Music has the ability to transport you to another world. You get a sense of peace with it. Music connects you to your soul.
Pandit Ajoy Chakravorty is today amongst the seniormost, as well as most popular Hindustani vocalists. Tall, with an impressive bearing and a rich baritone to match, the Patiala gharana doyen has managed successfully to transcend the barriers of “gharana” gayeki (constraints imposed on the singing style) and today sings incorporating many elements from the Carnatic style as well.
In a freewheeling talk, he spoke about his past, his achievements and a host of other subjects. Some excerpts:
Panditji, would you say you are a self-made man?
No. I genuinely believe, from the core of my heart, that without humility you cannot receive blessings, and without support, you cannot reach a certain level of artistry. Total samarpan (surrender) to the gurus is necessary to absorb, and then transmit. Anyone who says to the contrary is wrong, I feel.
My parents used to sing, but not professionally. My father left Bangladesh to come to Calcutta to learn music. He was a teacher. I am what I am today due to the blessings of my parents and gurus.
I have learnt Sanskrit, and Sanskrit “Uchaaran” from great pandits like Dhyanesh Narayan Chakravorty and Nrisingha Prasad Bahaduri. I believe that correct enunciation is important for a vocalist.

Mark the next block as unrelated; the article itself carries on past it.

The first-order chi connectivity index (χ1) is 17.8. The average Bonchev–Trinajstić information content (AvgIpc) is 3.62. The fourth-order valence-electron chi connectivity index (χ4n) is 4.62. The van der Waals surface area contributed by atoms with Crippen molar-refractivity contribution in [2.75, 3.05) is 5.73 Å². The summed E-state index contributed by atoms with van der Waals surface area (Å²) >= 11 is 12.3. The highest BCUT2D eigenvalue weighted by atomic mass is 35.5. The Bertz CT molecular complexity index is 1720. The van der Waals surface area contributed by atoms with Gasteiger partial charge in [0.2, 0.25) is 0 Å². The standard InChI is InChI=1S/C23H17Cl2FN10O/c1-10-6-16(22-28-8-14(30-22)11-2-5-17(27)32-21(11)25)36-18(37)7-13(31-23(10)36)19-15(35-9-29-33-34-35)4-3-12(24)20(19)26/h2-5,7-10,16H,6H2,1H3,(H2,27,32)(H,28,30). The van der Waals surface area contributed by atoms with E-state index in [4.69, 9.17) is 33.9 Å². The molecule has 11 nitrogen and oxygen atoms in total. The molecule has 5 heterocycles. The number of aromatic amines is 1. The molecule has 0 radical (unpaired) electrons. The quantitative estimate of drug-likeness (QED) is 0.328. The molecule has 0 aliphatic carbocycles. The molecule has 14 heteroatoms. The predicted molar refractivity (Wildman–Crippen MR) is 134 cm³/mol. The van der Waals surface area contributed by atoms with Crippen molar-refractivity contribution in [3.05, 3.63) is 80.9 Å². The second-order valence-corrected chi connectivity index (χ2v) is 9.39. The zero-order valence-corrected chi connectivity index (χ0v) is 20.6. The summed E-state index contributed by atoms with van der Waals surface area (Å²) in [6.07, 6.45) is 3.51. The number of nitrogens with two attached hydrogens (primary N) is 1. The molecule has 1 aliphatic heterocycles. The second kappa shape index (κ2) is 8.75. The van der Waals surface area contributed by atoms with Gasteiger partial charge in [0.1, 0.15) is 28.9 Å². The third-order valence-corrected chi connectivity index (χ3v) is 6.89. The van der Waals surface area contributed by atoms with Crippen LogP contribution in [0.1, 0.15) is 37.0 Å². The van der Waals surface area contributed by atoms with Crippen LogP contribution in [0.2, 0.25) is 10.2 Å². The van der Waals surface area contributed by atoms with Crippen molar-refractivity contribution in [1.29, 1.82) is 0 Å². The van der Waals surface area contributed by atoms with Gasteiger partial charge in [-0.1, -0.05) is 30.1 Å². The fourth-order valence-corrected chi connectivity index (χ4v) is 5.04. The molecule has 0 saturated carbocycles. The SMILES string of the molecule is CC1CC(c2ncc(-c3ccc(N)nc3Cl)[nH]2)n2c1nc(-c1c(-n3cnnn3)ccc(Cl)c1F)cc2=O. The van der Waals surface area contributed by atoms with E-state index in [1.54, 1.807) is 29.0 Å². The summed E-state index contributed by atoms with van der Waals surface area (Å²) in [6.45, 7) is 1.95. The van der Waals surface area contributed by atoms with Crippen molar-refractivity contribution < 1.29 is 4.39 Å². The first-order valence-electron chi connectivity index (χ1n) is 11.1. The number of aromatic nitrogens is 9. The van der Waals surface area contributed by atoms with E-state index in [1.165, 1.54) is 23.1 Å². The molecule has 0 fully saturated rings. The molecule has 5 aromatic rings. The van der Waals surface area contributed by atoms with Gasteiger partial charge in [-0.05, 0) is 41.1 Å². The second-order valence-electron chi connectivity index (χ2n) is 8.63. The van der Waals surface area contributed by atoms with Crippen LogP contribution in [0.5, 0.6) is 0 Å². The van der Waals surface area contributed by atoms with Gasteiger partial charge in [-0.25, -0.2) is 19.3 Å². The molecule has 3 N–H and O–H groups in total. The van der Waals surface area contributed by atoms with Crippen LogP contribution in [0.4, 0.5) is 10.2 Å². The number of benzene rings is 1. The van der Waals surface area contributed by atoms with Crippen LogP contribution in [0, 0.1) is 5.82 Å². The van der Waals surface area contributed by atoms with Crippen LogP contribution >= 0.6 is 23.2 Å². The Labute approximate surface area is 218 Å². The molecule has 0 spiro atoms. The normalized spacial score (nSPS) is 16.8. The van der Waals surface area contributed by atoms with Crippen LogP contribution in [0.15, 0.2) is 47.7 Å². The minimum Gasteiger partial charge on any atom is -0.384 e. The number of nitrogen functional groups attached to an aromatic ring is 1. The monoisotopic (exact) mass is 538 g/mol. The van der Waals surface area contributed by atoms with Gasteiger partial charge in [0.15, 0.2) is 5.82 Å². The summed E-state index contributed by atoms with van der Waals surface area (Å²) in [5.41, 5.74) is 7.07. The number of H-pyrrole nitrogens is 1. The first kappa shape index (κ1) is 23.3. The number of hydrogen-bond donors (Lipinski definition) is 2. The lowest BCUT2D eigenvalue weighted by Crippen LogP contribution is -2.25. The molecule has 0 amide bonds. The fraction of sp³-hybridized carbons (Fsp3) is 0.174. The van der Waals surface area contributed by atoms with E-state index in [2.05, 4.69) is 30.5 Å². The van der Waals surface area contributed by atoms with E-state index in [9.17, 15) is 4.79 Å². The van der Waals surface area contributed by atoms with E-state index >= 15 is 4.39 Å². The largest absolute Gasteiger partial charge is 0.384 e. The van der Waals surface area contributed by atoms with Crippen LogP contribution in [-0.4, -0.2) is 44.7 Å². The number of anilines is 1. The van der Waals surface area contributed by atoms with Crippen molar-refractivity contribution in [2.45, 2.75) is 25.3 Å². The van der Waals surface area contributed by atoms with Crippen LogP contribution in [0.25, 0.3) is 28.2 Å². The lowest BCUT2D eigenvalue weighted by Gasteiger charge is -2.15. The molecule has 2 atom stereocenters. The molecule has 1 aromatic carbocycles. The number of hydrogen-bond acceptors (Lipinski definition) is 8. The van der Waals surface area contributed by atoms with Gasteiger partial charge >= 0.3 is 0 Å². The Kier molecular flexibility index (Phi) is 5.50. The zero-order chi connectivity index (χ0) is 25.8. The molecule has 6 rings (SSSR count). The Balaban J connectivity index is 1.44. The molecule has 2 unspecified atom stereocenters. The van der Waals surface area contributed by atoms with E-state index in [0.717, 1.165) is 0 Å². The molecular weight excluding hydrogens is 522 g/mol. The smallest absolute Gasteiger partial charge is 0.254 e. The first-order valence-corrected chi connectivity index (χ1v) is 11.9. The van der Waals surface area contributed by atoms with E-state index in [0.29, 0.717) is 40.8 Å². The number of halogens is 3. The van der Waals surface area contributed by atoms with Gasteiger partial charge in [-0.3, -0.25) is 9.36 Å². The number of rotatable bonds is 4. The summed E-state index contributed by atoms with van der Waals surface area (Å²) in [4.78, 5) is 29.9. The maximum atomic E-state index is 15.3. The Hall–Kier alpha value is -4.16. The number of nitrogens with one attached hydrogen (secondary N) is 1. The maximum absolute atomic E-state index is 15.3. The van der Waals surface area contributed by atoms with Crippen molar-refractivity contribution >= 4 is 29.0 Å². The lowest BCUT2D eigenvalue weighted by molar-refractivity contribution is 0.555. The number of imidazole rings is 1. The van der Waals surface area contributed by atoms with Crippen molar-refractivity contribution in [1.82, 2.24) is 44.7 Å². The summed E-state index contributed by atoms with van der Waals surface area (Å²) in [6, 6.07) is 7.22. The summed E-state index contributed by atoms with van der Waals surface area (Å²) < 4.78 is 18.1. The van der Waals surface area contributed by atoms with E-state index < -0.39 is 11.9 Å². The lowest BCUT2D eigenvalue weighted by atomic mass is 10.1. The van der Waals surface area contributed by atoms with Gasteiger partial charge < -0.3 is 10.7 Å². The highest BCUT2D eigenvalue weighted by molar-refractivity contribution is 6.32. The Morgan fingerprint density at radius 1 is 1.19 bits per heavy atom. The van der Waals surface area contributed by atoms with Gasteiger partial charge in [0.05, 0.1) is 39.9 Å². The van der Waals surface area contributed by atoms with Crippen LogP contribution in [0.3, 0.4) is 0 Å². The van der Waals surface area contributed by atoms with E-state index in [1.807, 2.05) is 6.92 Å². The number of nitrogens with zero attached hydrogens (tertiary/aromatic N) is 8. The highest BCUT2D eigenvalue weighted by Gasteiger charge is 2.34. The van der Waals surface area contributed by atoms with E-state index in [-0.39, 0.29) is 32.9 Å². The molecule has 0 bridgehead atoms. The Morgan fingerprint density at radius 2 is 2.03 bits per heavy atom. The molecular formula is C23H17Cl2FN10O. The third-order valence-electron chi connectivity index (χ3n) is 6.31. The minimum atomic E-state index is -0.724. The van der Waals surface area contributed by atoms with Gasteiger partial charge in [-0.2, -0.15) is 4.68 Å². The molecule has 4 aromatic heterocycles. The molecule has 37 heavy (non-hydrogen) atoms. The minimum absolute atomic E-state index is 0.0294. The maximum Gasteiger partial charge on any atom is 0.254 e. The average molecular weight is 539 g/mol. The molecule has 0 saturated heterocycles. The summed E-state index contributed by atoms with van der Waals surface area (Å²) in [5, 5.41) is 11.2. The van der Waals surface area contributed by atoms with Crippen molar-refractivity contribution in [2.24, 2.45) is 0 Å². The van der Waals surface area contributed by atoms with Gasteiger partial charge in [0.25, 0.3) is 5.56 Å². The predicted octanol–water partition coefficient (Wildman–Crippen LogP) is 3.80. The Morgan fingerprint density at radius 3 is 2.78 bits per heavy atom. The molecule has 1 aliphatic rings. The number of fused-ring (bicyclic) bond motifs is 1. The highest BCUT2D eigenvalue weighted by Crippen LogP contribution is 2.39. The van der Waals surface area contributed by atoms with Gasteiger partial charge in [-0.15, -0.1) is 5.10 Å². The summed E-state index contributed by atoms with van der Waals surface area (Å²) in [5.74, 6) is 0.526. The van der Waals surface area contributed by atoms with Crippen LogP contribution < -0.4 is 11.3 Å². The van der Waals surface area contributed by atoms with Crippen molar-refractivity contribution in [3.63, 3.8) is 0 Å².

What is so special about music?
Music has the ability to transport you to another world. You get a sense of peace with it. Music connects you to your soul. Tagore once said that you never sing alone — when you sing, the listeners sing along too, from within. Five aspects make music — correct inhaling and exhaling of air (breath), lyrics, notes, time cycle and attitude to music (humanity). I believe all these are very important. I have my institution Shrutinandan which has been running for 20 years now; I teach over 1,000 students there.
I feel lucky that I have been able to share my knowledge of music and laya (rhythm) with so many artists — I can’t say I “taught” them, but I certainly shared my music with Purbayan Chatterjee, Kushal Das, Tejendra Narayan Mazumdar, Tanmoy Bose, Bickram Ghosh, Samar Saha, all top artists today.
Pt Ravi Shankar once praised my efforts and told me to keep the purity of raga alive and kickling. After his death, I was invited by his wife Sukanyaji to perform in Panditji’s memory in San Diego and Cleveland.
The gharana system is good but also constraining if you confine yourself. You should not feel your father is the best; others fathers are good too!
I sent my daughter Kaushiki to learn from others — including Ustad Mashkoor Ali Khan, who is gharanedaar (from a tradition).
I have learnt from so many people — Hirabai Barodekar, G.D. Ginde, Nivritibuwa Sarnaik, Ustad Nissar Hussain Khan, Dr Balmurali Krishna; in fact, I regarded Balmuraliji as my father, as I had known him since I was 29. Of course my guide, philosopher, mentor, guru was Pt Gnan Prakash Ghosh. He taught me everything — literature, philosophy, not just music. He sent me to Ustad Munawar Ali Khan (son of the great Bade Ghulam Ali Khan); he felt my voice would be suited to Patiala gayeki. My guru insisted that I go to him, with his wife Lalita. In fact, I tied my ganda on the Ustad on the same day that Guruma (Lalita Ghosh) tied the ganda.